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Weiwei Watch: International Art Community Rallies for Ai’s Release; Clinton’s Comments

The new message on the Tate Modern, London (image from its website and Twitter page)

[More on Ai Weiweihere, here, here and here.]

The Guggenheim Foundation has launched an online petition in which the international art community calls upon China to release artist Ai Weiwei from custody.

I have signed it; so should you. At this writing there are 4,361 signatories. (In the time it took me to finish writing and post this, the number jumped to 4,556.)

Here’s the stern text of the forceful petition, addressed to Chinese Minister
of Culture Cai Wu:


Our museums are
members of the International Council of Museums (ICOM) and the
International Committee of ICOM for Museums and Collections of Modern
Art (CIMAM), a non-governmental organization with formal relations with
UNESCO. On April 6, CIMAM sent a communiqué calling for the release of
Ai Weiwei. Our museums, foundations, and communities of Facebook
followers and Twitter fans support CIMAM’s statement:

“The detention of
artists and activists is not only inconsistent with China’s commitment
to the fundamental freedoms guaranteed in the Universal Declaration of
Human Rights and in China’s own constitution, it is also inconsistent
with the Chinese government’s pledge, through the Ministry of Culture,
to promote all artistic disciplines and to advance artistic ideas. As
organizations that represent modern and contemporary art around the
world, such actions and the obscurity surrounding them are diametrically
opposed to our values. They are of grave concern and consequence for
the well-being of Ai Weiwei and for the artistic community at large, and
hinder future collaboration with the Chinese colleagues we welcomed at
our recent annual meeting in Shanghai.”

The lead signatories are:

Richard Armstrong, director, and Alexandra
, senior curator of Asian art, Solomon R. Guggenheim Museum

, director, Los Angeles County Museum of Art

, president, Association of Art Museum Directors, and director
and president, Minneapolis Institute of Arts

, director, Museum of Modern Art

Yongwoo Lee, President, The Gwangju
Biennale Foundation

Vishakha Desai, president and Melissa Chiu, vice president of global arts, Asia Society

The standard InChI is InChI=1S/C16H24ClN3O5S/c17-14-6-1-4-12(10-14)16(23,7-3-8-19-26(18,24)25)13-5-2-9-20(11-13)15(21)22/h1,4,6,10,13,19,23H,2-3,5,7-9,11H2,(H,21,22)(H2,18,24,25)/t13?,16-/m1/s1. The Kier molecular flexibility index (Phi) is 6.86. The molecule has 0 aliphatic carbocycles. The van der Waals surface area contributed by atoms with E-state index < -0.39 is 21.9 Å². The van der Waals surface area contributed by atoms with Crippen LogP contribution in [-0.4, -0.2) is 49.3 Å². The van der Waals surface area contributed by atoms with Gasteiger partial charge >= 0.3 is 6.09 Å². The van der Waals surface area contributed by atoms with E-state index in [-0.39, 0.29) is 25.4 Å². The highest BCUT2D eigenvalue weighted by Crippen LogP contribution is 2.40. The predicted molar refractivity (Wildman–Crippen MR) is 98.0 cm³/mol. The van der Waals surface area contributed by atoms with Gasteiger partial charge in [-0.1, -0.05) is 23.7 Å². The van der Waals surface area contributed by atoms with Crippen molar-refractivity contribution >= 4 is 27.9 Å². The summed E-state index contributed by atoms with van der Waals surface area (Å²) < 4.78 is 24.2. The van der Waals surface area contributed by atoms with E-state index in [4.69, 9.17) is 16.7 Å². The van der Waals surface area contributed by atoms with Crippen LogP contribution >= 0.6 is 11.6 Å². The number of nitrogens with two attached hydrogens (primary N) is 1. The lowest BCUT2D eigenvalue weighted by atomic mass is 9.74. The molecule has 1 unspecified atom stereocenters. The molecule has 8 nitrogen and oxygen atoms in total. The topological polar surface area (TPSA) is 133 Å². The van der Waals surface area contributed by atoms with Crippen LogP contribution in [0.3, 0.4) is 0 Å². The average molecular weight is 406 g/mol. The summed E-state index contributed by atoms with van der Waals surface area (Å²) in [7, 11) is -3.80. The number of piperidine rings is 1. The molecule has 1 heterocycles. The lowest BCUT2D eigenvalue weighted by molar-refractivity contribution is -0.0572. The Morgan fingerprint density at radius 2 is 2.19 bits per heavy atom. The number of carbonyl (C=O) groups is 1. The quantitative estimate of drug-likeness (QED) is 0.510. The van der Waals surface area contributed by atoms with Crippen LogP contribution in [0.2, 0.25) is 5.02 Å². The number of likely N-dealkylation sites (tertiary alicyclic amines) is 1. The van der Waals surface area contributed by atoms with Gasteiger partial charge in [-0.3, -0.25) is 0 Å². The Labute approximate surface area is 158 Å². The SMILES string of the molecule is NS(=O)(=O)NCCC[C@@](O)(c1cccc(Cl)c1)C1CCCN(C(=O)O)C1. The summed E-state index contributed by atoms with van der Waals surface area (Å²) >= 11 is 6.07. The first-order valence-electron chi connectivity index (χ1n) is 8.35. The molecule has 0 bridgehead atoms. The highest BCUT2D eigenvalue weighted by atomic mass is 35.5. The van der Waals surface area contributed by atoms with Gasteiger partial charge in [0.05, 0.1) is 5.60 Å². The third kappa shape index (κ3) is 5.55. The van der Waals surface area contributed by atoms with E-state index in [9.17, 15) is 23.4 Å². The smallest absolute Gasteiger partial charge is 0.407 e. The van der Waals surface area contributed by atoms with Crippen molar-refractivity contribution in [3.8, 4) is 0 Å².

Sir Nicholas Serota, director, Tate, and
Chris Dercon, director, Tate Modern (where Ai’s installation, Sunflower Seeds, is on view to May 2)

Art museums (particularly those showing Chinese and/or contemporary art) should educate their visitors—both online and on-site—regarding Ai’s plight, providing opportunities (including a link from their homepages) for the public to add their names to this petition.

As suggested by the petition, “future collaboration with the Chinese colleagues” should stop until Ai is safe. What’s more, current collaborations should be reconsidered. I expressed my ideas on this more fully three days ago, in Weiwei Watch: The Artworld Must Respond.

Now the artworld HAS begun to respond. But words are not enough.

IN IMPORTANT RELATED NEWS: Secretary of State Hillary Rodham Clinton today issued Remarks to the Press on the Release of the 2010 Country Reports on Human Rights Practices, in which she said the following about Chinese human rights violations in general and Ai Weiwei’s detention in particular:

As we have said repeatedly, the United States welcomes the rise of a
strong and prosperous China, and we look forward to our upcoming
Strategic and Economic Dialogue with Beijing and to our continued
cooperation to address common global challenges. However, we remain
deeply concerned about reports that, since February, dozens of people,
including public interest lawyers, writers, artists, intellectuals, and
activists have been arbitrarily detained and arrested.

Among them most
recently was the prominent artist, Ai Weiwei, who was taken into custody
just this past Sunday. Such detention is contrary to the rule of law,
and we urge China to release all of those who have been detained for
exercising their internationally recognized right to free expression and
to respect the fundamental freedoms and human rights of all of the
citizens of China.

an ArtsJournal blog